So how could we love ourselves above all when the almighty God of the universe has not only created and provided for us, but took on human form in the person of Jesus to die a brutal, humiliating death on our behalf as an atoning sacrifice for us? He died in our place so that the numerous sins we’ve committed, only a few of which I just owned up to myself, might be justly paid for and wiped off our slate so that the holy, blameless Lord might see us as holy and blameless and worthy of entering unto His presence should we but return His love.

This is love: that He who deserved all love loved us who did not love Him and deserved no love. Love God above all!!!! I can think of no better advice to give you than this, because following it will not only give you meaning and purpose for the remainder of your earthly lives, but ensure that you do live after your time in this world is finished. Above all love yourselves? No, above all love God, because above all He loves you. Thank you.


Friday, July 17, 2009

GSN #2 Pics Now Posted

Here are some fun pics from GSN #2, the Kodak Klassic Car Rally. GSN #3 will be a beach night at Port San Luis. Hope you can make it. . . .


Created with Admarket's

Thursday, July 16, 2009

Mexico Mission Trip

Here are some great pics from the recent Mexico Missions Trip a few weeks back. Praise the Lord for a safe, productive, unified trip . . .


Wednesday, July 15, 2009

Pray today for our Short Termers (Updated)

Just receive this updated list of Grace short-term missionaries. Let's storm the throne on their behalf today. . . .


  • Rachel Valliere – 06/04/09-08/04/09 - serving with SIM in Ethiopia – orphanage and sports camps
  • Stephanie Johnson – 06/10/09-08/15/09 – serving with Campus Crusade for Christ in Lake Tahoe
  • Rebekah Weeks – 07/13/09-08/01/09 – serving with YWAM in Uganda – orphanage
  • Bethany Donaldson – 07/15/09-08/24/09 – serving with Wycliffe in Papua New Guinea – assisting teachers and translators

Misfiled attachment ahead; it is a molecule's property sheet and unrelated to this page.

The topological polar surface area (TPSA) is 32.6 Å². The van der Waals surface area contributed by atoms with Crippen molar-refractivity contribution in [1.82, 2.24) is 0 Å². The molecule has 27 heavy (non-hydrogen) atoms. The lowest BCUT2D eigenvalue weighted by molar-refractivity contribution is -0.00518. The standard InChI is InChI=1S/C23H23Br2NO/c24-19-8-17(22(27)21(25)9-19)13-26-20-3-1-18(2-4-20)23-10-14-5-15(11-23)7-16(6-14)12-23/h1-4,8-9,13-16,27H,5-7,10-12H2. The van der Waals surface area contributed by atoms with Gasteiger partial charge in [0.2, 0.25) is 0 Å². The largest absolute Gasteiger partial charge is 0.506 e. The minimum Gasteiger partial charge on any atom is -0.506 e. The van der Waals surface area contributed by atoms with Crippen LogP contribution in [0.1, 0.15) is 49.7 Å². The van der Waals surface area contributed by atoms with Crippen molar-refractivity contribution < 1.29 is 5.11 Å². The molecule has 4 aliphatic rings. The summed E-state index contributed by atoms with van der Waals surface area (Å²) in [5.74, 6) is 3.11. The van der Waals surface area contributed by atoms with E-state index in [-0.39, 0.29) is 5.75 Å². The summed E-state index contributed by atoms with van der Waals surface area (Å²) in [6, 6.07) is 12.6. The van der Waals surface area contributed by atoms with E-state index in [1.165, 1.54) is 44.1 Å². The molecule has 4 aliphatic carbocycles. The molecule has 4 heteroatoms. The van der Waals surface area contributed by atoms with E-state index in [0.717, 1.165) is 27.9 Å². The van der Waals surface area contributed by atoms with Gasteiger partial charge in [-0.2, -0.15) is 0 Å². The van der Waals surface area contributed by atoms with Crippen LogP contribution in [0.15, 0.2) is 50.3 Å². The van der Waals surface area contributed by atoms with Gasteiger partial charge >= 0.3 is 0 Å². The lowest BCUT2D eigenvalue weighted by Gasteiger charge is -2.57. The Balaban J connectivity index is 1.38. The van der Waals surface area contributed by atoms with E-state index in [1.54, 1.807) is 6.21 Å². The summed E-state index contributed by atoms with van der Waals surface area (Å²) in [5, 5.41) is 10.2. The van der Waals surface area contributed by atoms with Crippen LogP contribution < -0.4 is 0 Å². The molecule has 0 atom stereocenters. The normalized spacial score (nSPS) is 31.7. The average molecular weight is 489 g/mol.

• Robin Burns - 7/15/09 - 07/28/09 -- serving with Orpan response in Siping, China (UPDDATE: I didn't have Robin in my list. My apologies!)
  • Ron & Cyndie Hamley – 07/23/09-08/09/09 – serving with Campus Crusade for Christ (ISP) in Guatemala training teachers in Biblical ethics
  • Timothy Steffens – 07/27/09-08/07/09 – serving with Eastern European Outreach in Armenia – children’s youth camp
May God use Grace Church to do a mighty work in order to build His church and bring glory to His name!

Gospel-Driven Sanctification

You gotta read these outstanding thoughts on Gospel-driven sanctification . . . how the "fear of the Lord" (faith in the Gospel of Jesus Christ) can keep us away from evil (Proverbs 16:6) . . . . from a post at the Gospel-driven blog entitled. . .

"Gospel Driven vs. Resolution Driven" . . . .

This is not to say we should not seek to pursue holiness or lead disciplined, orderly lives. Rather, it is to say that we should seek to pursue holiness in the proper manner (i.e., we should be Gospel-driven rather than resolution- [law] driven). The Gospel, not resolutions, is what motivates a believer to pursue a life of holiness. The fact is the enemy of our faith will tempt us and encourage us to make resolution after resolution so long as he can keep us from seeing Christ and trusting in Him alone for our righteousness before God.